On a recent spring day, I climbed with my husband and two children down the steep side of a valley in an Ontario provincial park so we could reach the creek at the bottom. The children moaned, you can be sure. Mud, gross. Mosquitoes, blech. Until we reached the bottom, that is. And there was the mundane magic of a Canadian landscape: a gorgeous, fast-flowing body of water, surrounded by trees and flowers and birds. A group of men sat on rocks in the middle, speaking a language I didn’t recognize.
Granta, the British literary journal with roots winding back to the late 19th century, will publish its 141st issue in October. Despite a global readership a shade more than 36,000, the quarterly punches well above its weight; it is revered in publishing circles, and appearing in its pages can earn a previously unknown writer a book deal. From time to time, the magazine devotes an entire issue to the literature of a single country. Later this year, that honour falls to Canada for the first time.
On her morning commute to work, Cheryl Clare dreaded passing the 125-year-old, towering, red-brick, Romanesque revival building on the corner of Queen Street East and Broadview Avenue, home to the – now closed – infamous Jilly’s strip club. “When you are going by a rather beautiful building with images of semi-naked women in the windows, it wasn’t a comfortable thing,” she said of the Broadview Hotel, which served as a rundown rooming house and strip club on the east-end since the 1970s.
Muck Rack makes it simple to find people, tweets, or articles that mention any name, keyword, company, hashtag etc. We've compiled this guide to help you make the most of your search.
Selecting a term
Start searching tweets, articles from media outlets, articles mentioned in tweets, journalists'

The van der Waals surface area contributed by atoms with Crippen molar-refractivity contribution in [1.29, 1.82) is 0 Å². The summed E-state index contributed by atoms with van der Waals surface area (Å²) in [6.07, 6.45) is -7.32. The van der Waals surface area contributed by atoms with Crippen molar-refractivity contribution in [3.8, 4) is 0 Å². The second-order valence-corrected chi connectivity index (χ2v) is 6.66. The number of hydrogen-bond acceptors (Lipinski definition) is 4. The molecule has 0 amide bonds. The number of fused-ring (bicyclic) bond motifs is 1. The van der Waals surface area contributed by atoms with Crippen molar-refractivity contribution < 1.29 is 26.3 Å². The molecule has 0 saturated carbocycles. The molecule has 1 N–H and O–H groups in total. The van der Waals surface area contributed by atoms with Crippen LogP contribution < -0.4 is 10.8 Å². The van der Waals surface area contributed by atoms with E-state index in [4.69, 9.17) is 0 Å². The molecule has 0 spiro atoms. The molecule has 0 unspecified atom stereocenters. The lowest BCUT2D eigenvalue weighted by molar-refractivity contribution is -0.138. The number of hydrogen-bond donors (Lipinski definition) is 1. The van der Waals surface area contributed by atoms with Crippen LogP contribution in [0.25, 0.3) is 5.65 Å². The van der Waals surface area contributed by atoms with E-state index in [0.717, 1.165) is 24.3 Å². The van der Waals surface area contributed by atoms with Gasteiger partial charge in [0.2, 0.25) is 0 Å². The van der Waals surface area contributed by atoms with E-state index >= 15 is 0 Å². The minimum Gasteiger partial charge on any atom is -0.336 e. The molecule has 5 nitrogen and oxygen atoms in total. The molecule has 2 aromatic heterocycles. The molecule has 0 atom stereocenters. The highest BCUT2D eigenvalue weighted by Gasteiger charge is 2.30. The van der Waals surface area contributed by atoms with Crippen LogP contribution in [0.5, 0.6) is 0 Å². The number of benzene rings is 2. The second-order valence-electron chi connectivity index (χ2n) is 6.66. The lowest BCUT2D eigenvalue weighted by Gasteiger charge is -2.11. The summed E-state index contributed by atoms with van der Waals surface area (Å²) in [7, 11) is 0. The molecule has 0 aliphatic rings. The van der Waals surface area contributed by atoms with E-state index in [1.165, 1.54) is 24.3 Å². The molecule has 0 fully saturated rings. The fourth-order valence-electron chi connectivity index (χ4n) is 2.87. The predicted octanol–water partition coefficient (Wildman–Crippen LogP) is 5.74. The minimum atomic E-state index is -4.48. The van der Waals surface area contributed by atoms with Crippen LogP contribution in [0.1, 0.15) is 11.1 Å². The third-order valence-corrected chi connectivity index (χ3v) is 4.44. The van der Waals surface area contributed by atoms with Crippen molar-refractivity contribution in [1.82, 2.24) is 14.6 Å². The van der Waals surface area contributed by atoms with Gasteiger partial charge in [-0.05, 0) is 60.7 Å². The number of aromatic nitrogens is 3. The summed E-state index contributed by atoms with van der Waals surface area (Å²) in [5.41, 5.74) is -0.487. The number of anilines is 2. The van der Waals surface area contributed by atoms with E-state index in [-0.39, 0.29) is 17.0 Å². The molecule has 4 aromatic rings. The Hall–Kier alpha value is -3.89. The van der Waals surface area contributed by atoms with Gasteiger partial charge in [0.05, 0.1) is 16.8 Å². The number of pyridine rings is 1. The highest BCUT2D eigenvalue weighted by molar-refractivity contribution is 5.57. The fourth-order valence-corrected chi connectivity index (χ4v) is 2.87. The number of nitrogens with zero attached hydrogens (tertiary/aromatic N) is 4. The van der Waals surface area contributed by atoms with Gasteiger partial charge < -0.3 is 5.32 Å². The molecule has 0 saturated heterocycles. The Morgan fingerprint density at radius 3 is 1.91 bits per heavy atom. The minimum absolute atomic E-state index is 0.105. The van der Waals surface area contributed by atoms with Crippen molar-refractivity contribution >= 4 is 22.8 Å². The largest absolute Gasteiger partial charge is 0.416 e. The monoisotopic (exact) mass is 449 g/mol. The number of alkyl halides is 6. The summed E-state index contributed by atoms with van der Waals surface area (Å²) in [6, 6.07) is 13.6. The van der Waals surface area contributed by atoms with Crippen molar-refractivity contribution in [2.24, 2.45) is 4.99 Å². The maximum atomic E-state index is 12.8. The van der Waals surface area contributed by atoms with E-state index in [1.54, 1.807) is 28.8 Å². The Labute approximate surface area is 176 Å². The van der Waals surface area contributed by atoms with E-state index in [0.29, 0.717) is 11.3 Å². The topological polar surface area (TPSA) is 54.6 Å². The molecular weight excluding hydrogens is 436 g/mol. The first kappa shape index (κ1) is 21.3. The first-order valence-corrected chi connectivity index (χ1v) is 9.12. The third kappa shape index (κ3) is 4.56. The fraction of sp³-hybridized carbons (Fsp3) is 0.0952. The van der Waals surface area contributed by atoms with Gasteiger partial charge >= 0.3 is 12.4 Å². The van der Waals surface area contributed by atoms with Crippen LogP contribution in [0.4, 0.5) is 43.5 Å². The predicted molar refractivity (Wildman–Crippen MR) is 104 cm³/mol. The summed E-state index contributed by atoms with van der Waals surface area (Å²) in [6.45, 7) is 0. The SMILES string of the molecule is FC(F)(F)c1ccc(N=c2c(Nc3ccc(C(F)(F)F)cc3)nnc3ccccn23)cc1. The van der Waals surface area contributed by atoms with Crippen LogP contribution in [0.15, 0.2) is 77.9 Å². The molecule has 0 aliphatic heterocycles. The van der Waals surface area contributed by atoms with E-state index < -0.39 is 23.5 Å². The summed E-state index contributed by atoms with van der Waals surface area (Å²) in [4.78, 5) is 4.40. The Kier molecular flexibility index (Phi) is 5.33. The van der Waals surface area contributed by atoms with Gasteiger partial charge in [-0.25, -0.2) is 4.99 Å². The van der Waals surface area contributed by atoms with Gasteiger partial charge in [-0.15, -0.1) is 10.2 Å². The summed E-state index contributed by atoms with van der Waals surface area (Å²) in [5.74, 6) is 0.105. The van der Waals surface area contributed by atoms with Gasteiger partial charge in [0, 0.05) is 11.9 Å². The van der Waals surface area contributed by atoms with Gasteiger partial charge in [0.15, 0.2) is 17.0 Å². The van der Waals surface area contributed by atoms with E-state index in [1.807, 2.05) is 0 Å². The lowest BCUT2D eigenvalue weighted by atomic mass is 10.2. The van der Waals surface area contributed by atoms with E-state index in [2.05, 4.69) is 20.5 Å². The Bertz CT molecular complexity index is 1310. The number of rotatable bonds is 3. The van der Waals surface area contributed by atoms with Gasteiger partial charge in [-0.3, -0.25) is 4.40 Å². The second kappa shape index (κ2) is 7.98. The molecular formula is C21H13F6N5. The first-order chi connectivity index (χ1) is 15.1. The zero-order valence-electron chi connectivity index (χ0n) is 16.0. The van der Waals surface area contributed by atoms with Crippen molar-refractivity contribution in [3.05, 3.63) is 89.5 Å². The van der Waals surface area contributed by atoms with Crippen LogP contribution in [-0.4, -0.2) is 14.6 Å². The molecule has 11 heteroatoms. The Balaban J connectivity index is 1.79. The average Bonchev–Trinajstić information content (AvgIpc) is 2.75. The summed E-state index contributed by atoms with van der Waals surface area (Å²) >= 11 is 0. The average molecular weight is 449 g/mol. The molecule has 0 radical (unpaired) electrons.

names, titles and bios with some suggested searches:
Companies or Topics (e.g. iPhone, Microsoft)
Phrases (e.g. "cloud computing") — use quotes to keep the terms together
Twitter handles (e.g. @username) — returns those who have mentioned or replied to
Names (e.g. "David Pogue")
Hashtags (e.g. #sxsw, #london2012)
Bio details (e.g. vegan, Olympics, father)
Muck Rack's Advanced Search allows for many boolean operators.
Find results that mention multiple specified terms, use AND or
+. For example, ensure each result contains both Elon Musk and Mark Zuckerberg by
searching Obama AND Romney or Obama + Romney.
Use the operators OR or , to broaden your search when you'd like either of
multiple terms to appear in results. (This is the default behavior of our search when no operators
are used.) For example, search for democrat OR republican to find results that refer to
Democrats and/or Republicans.
Use NOT or - to subtract results from your search. For
example, searching Disney will yield results about the Walt Disney Company as well as Walt Disney
World Resort. To exclude mentions of Disney World, search for Disney -World or Disney
When using one of these operators with a phrase, enclose it in quotation marks. For example, you can
find results about smartphones excluding Apple's iPhone 4S by searching smartphone -"iPhone
Exact case matching or punctuation
If you're searching for a brand name or keyword that relies on specific punctuation marks or capitalization, you can
find results that match your exact query by adding matchcase: before the keyword you're searching for, like matchcase:E*TRADE .
Use parentheses to separate multiple
boolean phrases. For example, to find journalists talking about having fun in Disney World or
Disneyland, search for ("disney world" OR disneyland) AND fun.
An asterisk can be used to search for any variation of a root word truncated by the asterisk. For example, searching for admin* will return results for administrator, administration, administer, administered, etc.
A near operator is an AND operator where you can control the distance between the words. You can vary the distance the near operation uses by adding a forward slash and number (between 0-99) such as strawberries NEAR/10 "whipped cream", which means the strawberries must exist within 10 words of "whipped cream".